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Annuities: a valuable asset.

Now's the time to reassess how you allocate your assets. In today's low-interest environment, you want to make the most of the money you earn. Whether you're 25 or 45, the asset mix in your investment portfolio should pave the way for your future.

Buying an annuity can be a great way to fund your golden years or to grow assets for any other future cash needs, says Vernon Brown, certified financial planner and owner of V. Brown & Co. Inc., White Plains, N.Y. An open-ended contract between an investor and a life insurance company, an annuity is designed to pay a set amount of money at a future date. Annuities, however, are not cheap. Most companies require that you plop down a minimum of $5,000.

Still, these investment vehicles are increasingly popular with Americans, who last year poured a record $25 billion into them. Part of their appeal: Annuities are one of the few remaining investments offering a tax-break for retirement. Earnings, interest dividends and capital gains all compound tax free until you start receiving payments. "As the population ages, the concern for saving and investing grows," says Ellie Etter, director of marketing for Boston-based Fidelity Investments' Insurance and Annuity Group.

Several types of annuities are ideal for disciplined savers who are over 30 and seeking relief from high taxes, says Brown. Most annuity holders opt to receive their money at retirement - and for good reason. The IRS imposes a 10% tax penalty on withdrawals before age 5 91/2. But investors can wait until the ripe old age of 85 to let their savings grow tax-free. Annuity holders can take their money in a lump sum, or receive lifetime monthly checks payable to them or their spouses (known as annuitizing).

An annuity can also help avoid the costs and other hassles associated with probate. in the event of your untimely death, some contracts, called life with period certainty, allow the value of the annuity to pass directly to a named beneficiary, who receives payments for up to 10 years.

Gauging Your Options

Most annuities are fixed-rate, offering a set interest rate over a 12-month period or longer (currently about 5% ). Fixed annuities come in two varieties. The first, so-called "CD annuities," lock in a rate, usually for a year. You could take the money out after a year and pay the taxes on it. Or you could roll it over with no back-end penalties. But, as a general rule, annuities are not recommended for people who want quick access to their funds.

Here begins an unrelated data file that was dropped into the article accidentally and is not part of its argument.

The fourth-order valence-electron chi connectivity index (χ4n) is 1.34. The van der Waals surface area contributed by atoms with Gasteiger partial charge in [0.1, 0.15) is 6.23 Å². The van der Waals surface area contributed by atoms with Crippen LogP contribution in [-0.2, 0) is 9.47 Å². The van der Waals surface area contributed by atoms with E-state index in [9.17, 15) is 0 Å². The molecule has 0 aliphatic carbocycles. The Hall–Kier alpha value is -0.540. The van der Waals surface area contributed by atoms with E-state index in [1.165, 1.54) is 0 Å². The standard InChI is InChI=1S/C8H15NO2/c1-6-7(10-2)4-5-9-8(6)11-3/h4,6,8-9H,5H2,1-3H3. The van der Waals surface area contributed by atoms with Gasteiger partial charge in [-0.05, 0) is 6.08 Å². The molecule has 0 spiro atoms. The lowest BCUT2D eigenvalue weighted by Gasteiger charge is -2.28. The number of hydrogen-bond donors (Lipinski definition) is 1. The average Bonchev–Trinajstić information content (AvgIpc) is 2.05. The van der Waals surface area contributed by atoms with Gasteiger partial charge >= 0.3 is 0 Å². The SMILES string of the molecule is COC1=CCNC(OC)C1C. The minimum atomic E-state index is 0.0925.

The second kind of fixed annuity offers a guaranteed interest rate for longer time periods - up to 10 years. At the end of the term, the company offers a renewal rate; then you can reinvest, seek another insurer or cash out.

Today's investors have more annuity choices, including variable annuities, whose rates fluctuate with stock and bond prices. The result? More avenues to diversification. "Most people who are in fixed annuities are very risk adverse," says Lynn Ballou, certified financial planner and president of Ballou Financial Group Inc., a tax preparation and investment advisory firm in Lafayette, Calif. The principal is guaranteed against loss and the account's value is immune to market swings.

With variable annuities, your portfolio's performance flows with the market tide, but you can invest in several vehicles. Your choices might include a mixture of a balanced mutual fund, money-market fund, bond fund or stock fund. Ideally, variable annuities are for people looking to outperform interest rates. Like many planners, Ballou believes those under 50 with long investment horizons are better off in variable annuities. "Presently, they are doing much better than fixed-rate annuities. You could get a variable annuity holding growth stock funds rendering returns between 8% and 12%."